“The new plan is different from the current benefits program. We redesigned our benefits program to provide an attractive package for current and future employees, while remaining in compliance with DOE requirements.

“DOE Order 350.1 requires contractors to evaluate their benefits program against comparative organizations (those with similar types of work, and employees of similar educational and skill levels) every few years and maintain the program at 105% or less than the average of the comparators.

“Because of the contract competition and subsequent protests, that evaluation hadn’t occurred at Y-12 or Pantex for several years. It was overdue. Our new benefits design is intended to return our benefits package into compliance. CNS earns no fee for cost savings related to benefits changes—we did that intentionally to avoid any conflict of interest. Our new plan remains among the top benefits packages among our comparators. We are making every effort to be competitive with the industries in which we compete for talent.

“The list of 27 comparator organizations in our study is proprietary, but it includes similar organizations in government, higher education, and commercial industries—including Oak Ridge National Laboratory, Los Alamos National Laboratory, and the Tennessee Valley Authority.”

Regarding the post-65 retirees, CNS spokeswoman Ellen Boatner earlier stated there were options available to retirees that would provide the same level of benefits as the previous insurance supplement. Boatner said, “There are several plans available through the Exchange that are almost identical in benefits coverage to the Medicare supplement plan currently provided to retirees. On average, premiums are comparable. The actual cost will, of course, depend upon the plan selection of the individual retiree.”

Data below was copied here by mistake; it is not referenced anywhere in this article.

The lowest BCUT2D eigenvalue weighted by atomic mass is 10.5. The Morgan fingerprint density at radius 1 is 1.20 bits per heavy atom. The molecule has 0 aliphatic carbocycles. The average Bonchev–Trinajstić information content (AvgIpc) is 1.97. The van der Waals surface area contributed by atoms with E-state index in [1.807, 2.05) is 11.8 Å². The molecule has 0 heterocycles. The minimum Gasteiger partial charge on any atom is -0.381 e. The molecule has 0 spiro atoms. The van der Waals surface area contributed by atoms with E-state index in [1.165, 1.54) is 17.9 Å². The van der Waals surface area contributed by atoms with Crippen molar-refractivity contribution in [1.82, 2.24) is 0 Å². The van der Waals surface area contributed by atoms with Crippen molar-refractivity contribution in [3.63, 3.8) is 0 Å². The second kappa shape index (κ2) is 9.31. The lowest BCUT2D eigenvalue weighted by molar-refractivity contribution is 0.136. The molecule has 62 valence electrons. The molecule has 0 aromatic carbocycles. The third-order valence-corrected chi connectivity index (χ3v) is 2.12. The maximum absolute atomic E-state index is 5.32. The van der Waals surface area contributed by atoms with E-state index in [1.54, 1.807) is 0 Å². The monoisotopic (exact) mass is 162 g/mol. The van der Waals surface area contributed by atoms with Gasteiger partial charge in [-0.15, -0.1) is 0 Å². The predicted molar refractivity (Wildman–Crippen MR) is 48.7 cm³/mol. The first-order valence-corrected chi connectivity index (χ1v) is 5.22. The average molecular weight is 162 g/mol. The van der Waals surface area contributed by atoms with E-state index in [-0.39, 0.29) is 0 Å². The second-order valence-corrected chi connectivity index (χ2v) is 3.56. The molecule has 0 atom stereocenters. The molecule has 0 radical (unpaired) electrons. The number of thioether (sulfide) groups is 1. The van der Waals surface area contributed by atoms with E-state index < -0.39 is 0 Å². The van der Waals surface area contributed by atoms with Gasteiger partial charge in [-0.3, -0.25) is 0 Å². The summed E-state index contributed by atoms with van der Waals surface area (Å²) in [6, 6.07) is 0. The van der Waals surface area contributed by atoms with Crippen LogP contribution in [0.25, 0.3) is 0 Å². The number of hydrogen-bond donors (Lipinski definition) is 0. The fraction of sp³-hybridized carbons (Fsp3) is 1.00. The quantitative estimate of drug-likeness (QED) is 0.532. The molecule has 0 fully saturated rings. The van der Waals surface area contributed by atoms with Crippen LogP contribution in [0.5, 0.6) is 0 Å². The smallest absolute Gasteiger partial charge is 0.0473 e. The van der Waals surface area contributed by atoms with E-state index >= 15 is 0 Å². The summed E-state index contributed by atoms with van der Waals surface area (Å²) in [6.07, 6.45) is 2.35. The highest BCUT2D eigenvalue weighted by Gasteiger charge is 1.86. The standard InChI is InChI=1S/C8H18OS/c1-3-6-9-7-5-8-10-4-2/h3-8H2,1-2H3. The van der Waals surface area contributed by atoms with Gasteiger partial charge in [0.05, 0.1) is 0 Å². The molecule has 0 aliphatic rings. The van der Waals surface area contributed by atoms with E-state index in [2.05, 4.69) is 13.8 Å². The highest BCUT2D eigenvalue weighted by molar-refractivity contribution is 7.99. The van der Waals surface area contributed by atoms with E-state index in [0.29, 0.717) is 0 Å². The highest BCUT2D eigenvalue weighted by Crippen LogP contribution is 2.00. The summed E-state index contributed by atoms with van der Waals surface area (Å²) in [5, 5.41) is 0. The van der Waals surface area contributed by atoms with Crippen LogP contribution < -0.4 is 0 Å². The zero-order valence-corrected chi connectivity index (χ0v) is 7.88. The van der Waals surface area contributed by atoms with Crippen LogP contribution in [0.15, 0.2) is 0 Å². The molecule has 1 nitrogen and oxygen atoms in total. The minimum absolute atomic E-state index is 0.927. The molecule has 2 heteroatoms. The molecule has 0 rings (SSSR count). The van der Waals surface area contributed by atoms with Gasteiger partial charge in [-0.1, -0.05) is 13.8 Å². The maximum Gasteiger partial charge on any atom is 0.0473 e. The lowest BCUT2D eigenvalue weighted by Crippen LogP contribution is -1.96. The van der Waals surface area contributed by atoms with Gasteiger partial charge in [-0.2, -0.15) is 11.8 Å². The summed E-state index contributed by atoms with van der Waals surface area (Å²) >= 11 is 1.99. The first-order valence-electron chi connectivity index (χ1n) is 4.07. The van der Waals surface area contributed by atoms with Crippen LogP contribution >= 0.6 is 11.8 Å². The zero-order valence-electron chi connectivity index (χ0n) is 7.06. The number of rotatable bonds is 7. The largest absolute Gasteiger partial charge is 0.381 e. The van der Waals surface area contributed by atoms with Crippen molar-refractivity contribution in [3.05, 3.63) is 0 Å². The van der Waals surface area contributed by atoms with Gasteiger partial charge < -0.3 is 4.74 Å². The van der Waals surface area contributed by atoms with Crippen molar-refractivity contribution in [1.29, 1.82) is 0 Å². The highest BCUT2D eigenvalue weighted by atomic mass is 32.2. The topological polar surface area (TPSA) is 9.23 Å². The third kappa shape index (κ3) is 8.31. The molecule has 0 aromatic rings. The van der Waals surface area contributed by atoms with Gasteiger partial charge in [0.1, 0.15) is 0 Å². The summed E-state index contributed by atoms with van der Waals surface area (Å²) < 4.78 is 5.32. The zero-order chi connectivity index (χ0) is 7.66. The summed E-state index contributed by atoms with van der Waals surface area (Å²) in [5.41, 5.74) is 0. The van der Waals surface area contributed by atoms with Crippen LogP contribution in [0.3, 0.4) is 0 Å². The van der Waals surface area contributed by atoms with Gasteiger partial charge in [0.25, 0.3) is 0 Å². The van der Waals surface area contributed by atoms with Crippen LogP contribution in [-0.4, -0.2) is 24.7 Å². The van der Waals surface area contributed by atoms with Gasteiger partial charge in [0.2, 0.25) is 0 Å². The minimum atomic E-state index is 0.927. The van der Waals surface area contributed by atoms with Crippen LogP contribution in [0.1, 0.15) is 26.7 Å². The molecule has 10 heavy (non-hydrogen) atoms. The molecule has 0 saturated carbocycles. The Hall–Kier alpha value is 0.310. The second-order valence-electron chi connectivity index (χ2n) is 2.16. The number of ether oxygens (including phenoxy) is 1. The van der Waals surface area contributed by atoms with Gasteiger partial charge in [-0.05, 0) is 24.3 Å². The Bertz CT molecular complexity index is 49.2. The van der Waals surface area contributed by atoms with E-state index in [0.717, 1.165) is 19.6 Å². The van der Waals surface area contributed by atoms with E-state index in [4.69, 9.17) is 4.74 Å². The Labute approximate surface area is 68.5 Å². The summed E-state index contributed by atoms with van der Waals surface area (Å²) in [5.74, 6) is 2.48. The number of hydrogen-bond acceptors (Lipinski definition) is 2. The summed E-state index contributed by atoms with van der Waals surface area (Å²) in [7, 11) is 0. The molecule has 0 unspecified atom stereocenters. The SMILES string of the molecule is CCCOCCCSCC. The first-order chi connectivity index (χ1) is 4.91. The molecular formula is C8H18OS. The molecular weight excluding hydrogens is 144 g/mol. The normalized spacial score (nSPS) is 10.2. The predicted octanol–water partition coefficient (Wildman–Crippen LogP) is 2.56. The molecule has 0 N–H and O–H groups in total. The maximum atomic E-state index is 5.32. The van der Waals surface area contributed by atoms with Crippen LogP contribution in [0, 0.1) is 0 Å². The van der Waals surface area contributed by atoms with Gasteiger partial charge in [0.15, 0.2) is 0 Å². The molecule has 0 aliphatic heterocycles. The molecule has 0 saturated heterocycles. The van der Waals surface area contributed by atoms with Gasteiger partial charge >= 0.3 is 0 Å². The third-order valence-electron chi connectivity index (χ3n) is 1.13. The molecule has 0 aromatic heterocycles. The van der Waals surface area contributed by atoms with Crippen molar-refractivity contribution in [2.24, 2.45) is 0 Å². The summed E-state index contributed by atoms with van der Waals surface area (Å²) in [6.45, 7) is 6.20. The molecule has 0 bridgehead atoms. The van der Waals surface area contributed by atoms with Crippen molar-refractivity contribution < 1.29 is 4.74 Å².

It’s difficult, of course, to accurately characterize how many people are upset by the changes or feel victimized. Mason said CORRE did a survey of ORNL retirees about a year or so after the changes in their health benefits went into effect and most of the respondents indicated they were OK. That could prove true with Y-12 retirees, too, once the newly chosen policies have gone into effect and people adapt to the changes. That remains to be seen.

I heard from one Y-12 retiree who’s already seeing a brighter side to the changes enacted by Consolidated Nuclear Security. He and his wife did a close evaluation of the options and — based on their initial review — believe they’ll get essentially the same coverage at an annual cost saving of about $3,000 or 40 percent. “For us, the Company’s contribution of $300 a month is huge,” he said.

He noted their situation could be helped because they don’t have much medicine to procure. Or, he added, “Maybe we’re just lucky.”

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About Frank Munger

Senior Writer Frank Munger covers the Dept. of Energy's Oak Ridge facilities and many related topics — nuclear weapons, nuclear waste and other things nuclear, environmental cleanup and science of all sorts. Atomic City Underground is, first and foremost, a news blog, but there's room for analysis, opinion and random thoughts that have no place else to go.